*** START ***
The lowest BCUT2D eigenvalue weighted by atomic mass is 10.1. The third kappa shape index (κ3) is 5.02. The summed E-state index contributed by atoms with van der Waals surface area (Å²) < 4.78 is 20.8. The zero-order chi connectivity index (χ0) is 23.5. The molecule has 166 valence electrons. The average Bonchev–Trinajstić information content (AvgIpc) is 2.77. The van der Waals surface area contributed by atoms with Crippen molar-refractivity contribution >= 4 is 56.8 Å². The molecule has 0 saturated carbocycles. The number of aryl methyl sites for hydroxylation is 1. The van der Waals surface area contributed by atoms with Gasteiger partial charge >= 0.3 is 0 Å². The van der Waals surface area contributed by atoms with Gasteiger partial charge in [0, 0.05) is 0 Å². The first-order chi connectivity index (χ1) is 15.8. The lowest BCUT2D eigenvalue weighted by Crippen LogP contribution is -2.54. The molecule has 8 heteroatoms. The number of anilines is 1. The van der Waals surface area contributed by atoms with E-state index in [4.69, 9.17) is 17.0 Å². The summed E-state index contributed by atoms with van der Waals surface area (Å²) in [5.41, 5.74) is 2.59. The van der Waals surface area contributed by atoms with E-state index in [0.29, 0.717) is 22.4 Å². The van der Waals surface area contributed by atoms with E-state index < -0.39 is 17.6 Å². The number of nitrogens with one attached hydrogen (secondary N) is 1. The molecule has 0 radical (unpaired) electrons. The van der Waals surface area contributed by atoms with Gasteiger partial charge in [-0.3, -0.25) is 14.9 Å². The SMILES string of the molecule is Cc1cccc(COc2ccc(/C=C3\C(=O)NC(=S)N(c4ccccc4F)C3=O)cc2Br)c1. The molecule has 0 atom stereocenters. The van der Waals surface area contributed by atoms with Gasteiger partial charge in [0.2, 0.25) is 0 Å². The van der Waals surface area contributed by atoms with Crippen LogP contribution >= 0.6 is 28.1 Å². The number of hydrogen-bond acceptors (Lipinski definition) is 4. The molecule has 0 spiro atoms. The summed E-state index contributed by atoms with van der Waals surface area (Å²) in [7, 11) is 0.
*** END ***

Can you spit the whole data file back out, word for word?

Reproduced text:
The lowest BCUT2D eigenvalue weighted by atomic mass is 10.1. The third kappa shape index (κ3) is 5.02. The summed E-state index contributed by atoms with van der Waals surface area (Å²) < 4.78 is 20.8. The zero-order chi connectivity index (χ0) is 23.5. The molecule has 166 valence electrons. The average Bonchev–Trinajstić information content (AvgIpc) is 2.77. The van der Waals surface area contributed by atoms with Crippen molar-refractivity contribution >= 4 is 56.8 Å². The molecule has 0 saturated carbocycles. The number of aryl methyl sites for hydroxylation is 1. The van der Waals surface area contributed by atoms with Gasteiger partial charge >= 0.3 is 0 Å². The van der Waals surface area contributed by atoms with Gasteiger partial charge in [0, 0.05) is 0 Å². The first-order chi connectivity index (χ1) is 15.8. The lowest BCUT2D eigenvalue weighted by Crippen LogP contribution is -2.54. The molecule has 8 heteroatoms. The number of anilines is 1. The van der Waals surface area contributed by atoms with E-state index in [4.69, 9.17) is 17.0 Å². The summed E-state index contributed by atoms with van der Waals surface area (Å²) in [5.41, 5.74) is 2.59. The van der Waals surface area contributed by atoms with E-state index in [0.29, 0.717) is 22.4 Å². The van der Waals surface area contributed by atoms with E-state index < -0.39 is 17.6 Å². The number of nitrogens with one attached hydrogen (secondary N) is 1. The molecule has 0 radical (unpaired) electrons. The van der Waals surface area contributed by atoms with Gasteiger partial charge in [-0.3, -0.25) is 14.9 Å². The SMILES string of the molecule is Cc1cccc(COc2ccc(/C=C3\C(=O)NC(=S)N(c4ccccc4F)C3=O)cc2Br)c1. The molecule has 0 atom stereocenters. The van der Waals surface area contributed by atoms with Gasteiger partial charge in [0.2, 0.25) is 0 Å². The van der Waals surface area contributed by atoms with Crippen LogP contribution >= 0.6 is 28.1 Å². The number of hydrogen-bond acceptors (Lipinski definition) is 4. The molecule has 0 spiro atoms. The summed E-state index contributed by atoms with van der Waals surface area (Å²) in [7, 11) is 0.